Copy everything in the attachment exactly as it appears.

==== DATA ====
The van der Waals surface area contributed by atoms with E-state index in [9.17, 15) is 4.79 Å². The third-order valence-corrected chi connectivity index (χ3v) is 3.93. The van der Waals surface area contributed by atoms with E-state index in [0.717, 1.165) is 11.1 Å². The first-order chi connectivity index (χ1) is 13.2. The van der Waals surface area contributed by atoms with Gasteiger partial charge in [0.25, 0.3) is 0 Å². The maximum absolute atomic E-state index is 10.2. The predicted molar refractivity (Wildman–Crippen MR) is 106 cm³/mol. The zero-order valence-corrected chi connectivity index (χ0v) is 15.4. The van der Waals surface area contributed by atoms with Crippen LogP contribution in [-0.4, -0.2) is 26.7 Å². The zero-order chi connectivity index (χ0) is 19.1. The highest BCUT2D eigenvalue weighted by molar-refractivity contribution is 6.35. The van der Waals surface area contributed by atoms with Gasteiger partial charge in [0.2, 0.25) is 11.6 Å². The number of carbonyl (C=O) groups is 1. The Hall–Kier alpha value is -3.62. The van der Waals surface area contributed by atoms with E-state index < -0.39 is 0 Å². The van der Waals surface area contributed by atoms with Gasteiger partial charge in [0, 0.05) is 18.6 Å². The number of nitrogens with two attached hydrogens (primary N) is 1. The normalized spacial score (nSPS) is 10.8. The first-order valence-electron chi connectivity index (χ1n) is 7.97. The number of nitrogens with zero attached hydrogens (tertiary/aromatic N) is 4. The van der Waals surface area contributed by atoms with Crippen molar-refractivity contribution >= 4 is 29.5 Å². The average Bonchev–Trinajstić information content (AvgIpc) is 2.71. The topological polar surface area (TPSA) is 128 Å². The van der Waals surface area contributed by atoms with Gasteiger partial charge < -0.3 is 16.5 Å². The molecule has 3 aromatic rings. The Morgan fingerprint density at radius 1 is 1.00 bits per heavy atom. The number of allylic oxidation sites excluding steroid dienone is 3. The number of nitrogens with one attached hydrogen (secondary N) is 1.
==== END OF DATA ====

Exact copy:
The van der Waals surface area contributed by atoms with E-state index in [9.17, 15) is 4.79 Å². The third-order valence-corrected chi connectivity index (χ3v) is 3.93. The van der Waals surface area contributed by atoms with E-state index in [0.717, 1.165) is 11.1 Å². The first-order chi connectivity index (χ1) is 13.2. The van der Waals surface area contributed by atoms with Gasteiger partial charge in [0.25, 0.3) is 0 Å². The maximum absolute atomic E-state index is 10.2. The predicted molar refractivity (Wildman–Crippen MR) is 106 cm³/mol. The zero-order valence-corrected chi connectivity index (χ0v) is 15.4. The van der Waals surface area contributed by atoms with Crippen LogP contribution in [-0.4, -0.2) is 26.7 Å². The zero-order chi connectivity index (χ0) is 19.1. The highest BCUT2D eigenvalue weighted by molar-refractivity contribution is 6.35. The van der Waals surface area contributed by atoms with Gasteiger partial charge in [0.2, 0.25) is 11.6 Å². The number of carbonyl (C=O) groups is 1. The Hall–Kier alpha value is -3.62. The van der Waals surface area contributed by atoms with E-state index < -0.39 is 0 Å². The van der Waals surface area contributed by atoms with Gasteiger partial charge in [0, 0.05) is 18.6 Å². The number of nitrogens with two attached hydrogens (primary N) is 1. The normalized spacial score (nSPS) is 10.8. The first-order valence-electron chi connectivity index (χ1n) is 7.97. The number of nitrogens with zero attached hydrogens (tertiary/aromatic N) is 4. The van der Waals surface area contributed by atoms with Crippen molar-refractivity contribution >= 4 is 29.5 Å². The average Bonchev–Trinajstić information content (AvgIpc) is 2.71. The topological polar surface area (TPSA) is 128 Å². The van der Waals surface area contributed by atoms with Gasteiger partial charge < -0.3 is 16.5 Å². The molecule has 3 aromatic rings. The Morgan fingerprint density at radius 1 is 1.00 bits per heavy atom. The number of allylic oxidation sites excluding steroid dienone is 3. The number of nitrogens with one attached hydrogen (secondary N) is 1.